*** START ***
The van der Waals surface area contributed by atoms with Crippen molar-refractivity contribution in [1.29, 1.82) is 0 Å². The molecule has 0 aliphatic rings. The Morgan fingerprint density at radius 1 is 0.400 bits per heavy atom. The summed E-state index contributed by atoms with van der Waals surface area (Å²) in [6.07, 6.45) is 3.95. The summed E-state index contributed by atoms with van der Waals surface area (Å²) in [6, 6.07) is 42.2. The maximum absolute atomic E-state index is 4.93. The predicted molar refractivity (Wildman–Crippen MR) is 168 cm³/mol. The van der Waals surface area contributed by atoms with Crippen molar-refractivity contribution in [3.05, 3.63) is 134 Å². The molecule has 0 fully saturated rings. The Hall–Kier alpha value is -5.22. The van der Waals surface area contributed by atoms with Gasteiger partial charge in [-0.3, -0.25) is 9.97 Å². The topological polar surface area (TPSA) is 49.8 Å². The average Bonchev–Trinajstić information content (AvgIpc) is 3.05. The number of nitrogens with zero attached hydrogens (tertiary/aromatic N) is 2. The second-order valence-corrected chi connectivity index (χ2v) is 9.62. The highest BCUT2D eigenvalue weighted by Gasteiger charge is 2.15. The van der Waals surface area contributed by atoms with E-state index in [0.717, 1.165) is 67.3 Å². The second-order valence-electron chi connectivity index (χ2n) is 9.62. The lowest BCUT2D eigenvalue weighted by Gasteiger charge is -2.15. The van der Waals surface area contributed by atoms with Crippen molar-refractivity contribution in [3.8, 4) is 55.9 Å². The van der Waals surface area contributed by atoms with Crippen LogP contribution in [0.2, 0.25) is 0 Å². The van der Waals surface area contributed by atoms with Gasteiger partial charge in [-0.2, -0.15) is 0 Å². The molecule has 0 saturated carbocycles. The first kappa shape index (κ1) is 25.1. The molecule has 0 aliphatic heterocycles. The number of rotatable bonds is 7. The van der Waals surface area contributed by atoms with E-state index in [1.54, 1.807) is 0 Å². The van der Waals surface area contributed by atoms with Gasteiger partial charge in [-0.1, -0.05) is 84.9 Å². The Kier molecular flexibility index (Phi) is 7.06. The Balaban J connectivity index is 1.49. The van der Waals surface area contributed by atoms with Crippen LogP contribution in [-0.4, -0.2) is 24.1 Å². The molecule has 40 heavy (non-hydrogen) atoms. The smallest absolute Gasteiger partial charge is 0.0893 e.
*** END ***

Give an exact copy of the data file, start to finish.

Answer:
The van der Waals surface area contributed by atoms with Crippen molar-refractivity contribution in [1.29, 1.82) is 0 Å². The molecule has 0 aliphatic rings. The Morgan fingerprint density at radius 1 is 0.400 bits per heavy atom. The summed E-state index contributed by atoms with van der Waals surface area (Å²) in [6.07, 6.45) is 3.95. The summed E-state index contributed by atoms with van der Waals surface area (Å²) in [6, 6.07) is 42.2. The maximum absolute atomic E-state index is 4.93. The predicted molar refractivity (Wildman–Crippen MR) is 168 cm³/mol. The van der Waals surface area contributed by atoms with Crippen molar-refractivity contribution in [3.05, 3.63) is 134 Å². The molecule has 0 fully saturated rings. The Hall–Kier alpha value is -5.22. The van der Waals surface area contributed by atoms with Gasteiger partial charge in [-0.3, -0.25) is 9.97 Å². The topological polar surface area (TPSA) is 49.8 Å². The average Bonchev–Trinajstić information content (AvgIpc) is 3.05. The number of nitrogens with zero attached hydrogens (tertiary/aromatic N) is 2. The second-order valence-corrected chi connectivity index (χ2v) is 9.62. The highest BCUT2D eigenvalue weighted by Gasteiger charge is 2.15. The van der Waals surface area contributed by atoms with E-state index in [0.717, 1.165) is 67.3 Å². The second-order valence-electron chi connectivity index (χ2n) is 9.62. The lowest BCUT2D eigenvalue weighted by Gasteiger charge is -2.15. The van der Waals surface area contributed by atoms with Crippen molar-refractivity contribution in [3.8, 4) is 55.9 Å². The van der Waals surface area contributed by atoms with Crippen LogP contribution in [0.2, 0.25) is 0 Å². The van der Waals surface area contributed by atoms with Gasteiger partial charge in [-0.2, -0.15) is 0 Å². The molecule has 0 saturated carbocycles. The first kappa shape index (κ1) is 25.1. The molecule has 0 aliphatic heterocycles. The number of rotatable bonds is 7. The van der Waals surface area contributed by atoms with E-state index in [1.54, 1.807) is 0 Å². The van der Waals surface area contributed by atoms with Gasteiger partial charge in [-0.1, -0.05) is 84.9 Å². The Kier molecular flexibility index (Phi) is 7.06. The Balaban J connectivity index is 1.49. The van der Waals surface area contributed by atoms with Crippen LogP contribution in [-0.4, -0.2) is 24.1 Å². The molecule has 40 heavy (non-hydrogen) atoms. The smallest absolute Gasteiger partial charge is 0.0893 e.